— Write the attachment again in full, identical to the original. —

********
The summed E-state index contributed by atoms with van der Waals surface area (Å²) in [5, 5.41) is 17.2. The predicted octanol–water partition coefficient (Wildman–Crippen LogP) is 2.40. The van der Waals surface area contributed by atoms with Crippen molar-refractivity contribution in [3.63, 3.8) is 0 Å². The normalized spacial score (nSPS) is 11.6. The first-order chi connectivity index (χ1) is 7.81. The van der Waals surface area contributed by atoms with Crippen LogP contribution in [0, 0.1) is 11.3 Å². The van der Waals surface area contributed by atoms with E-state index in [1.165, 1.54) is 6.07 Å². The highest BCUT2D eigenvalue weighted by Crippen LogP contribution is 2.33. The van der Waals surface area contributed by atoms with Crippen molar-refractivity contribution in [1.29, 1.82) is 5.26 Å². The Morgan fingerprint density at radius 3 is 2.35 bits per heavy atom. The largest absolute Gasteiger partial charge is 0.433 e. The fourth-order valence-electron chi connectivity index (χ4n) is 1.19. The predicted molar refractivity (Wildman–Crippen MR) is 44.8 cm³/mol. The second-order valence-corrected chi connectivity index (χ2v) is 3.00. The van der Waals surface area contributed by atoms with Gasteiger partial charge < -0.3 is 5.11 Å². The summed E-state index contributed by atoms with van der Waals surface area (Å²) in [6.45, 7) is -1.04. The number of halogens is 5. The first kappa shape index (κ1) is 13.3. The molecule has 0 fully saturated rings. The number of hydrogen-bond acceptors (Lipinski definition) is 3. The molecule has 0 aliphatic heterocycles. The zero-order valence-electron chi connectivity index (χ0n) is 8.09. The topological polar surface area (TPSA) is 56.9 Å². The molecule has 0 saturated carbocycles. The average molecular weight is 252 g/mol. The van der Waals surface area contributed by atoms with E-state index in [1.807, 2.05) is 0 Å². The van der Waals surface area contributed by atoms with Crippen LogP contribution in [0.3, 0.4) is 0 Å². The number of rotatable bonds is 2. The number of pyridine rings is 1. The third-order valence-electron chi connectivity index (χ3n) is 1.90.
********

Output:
The summed E-state index contributed by atoms with van der Waals surface area (Å²) in [5, 5.41) is 17.2. The predicted octanol–water partition coefficient (Wildman–Crippen LogP) is 2.40. The van der Waals surface area contributed by atoms with Crippen molar-refractivity contribution in [3.63, 3.8) is 0 Å². The normalized spacial score (nSPS) is 11.6. The first-order chi connectivity index (χ1) is 7.81. The van der Waals surface area contributed by atoms with Crippen LogP contribution in [0, 0.1) is 11.3 Å². The van der Waals surface area contributed by atoms with E-state index in [1.165, 1.54) is 6.07 Å². The highest BCUT2D eigenvalue weighted by Crippen LogP contribution is 2.33. The van der Waals surface area contributed by atoms with Crippen molar-refractivity contribution in [1.29, 1.82) is 5.26 Å². The Morgan fingerprint density at radius 3 is 2.35 bits per heavy atom. The largest absolute Gasteiger partial charge is 0.433 e. The fourth-order valence-electron chi connectivity index (χ4n) is 1.19. The predicted molar refractivity (Wildman–Crippen MR) is 44.8 cm³/mol. The second-order valence-corrected chi connectivity index (χ2v) is 3.00. The van der Waals surface area contributed by atoms with Gasteiger partial charge < -0.3 is 5.11 Å². The summed E-state index contributed by atoms with van der Waals surface area (Å²) in [6.45, 7) is -1.04. The number of halogens is 5. The first kappa shape index (κ1) is 13.3. The molecule has 0 fully saturated rings. The number of hydrogen-bond acceptors (Lipinski definition) is 3. The molecule has 0 aliphatic heterocycles. The zero-order valence-electron chi connectivity index (χ0n) is 8.09. The topological polar surface area (TPSA) is 56.9 Å². The molecule has 0 saturated carbocycles. The average molecular weight is 252 g/mol. The van der Waals surface area contributed by atoms with E-state index in [1.807, 2.05) is 0 Å². The van der Waals surface area contributed by atoms with Crippen LogP contribution in [0.3, 0.4) is 0 Å². The number of rotatable bonds is 2. The number of pyridine rings is 1. The third-order valence-electron chi connectivity index (χ3n) is 1.90.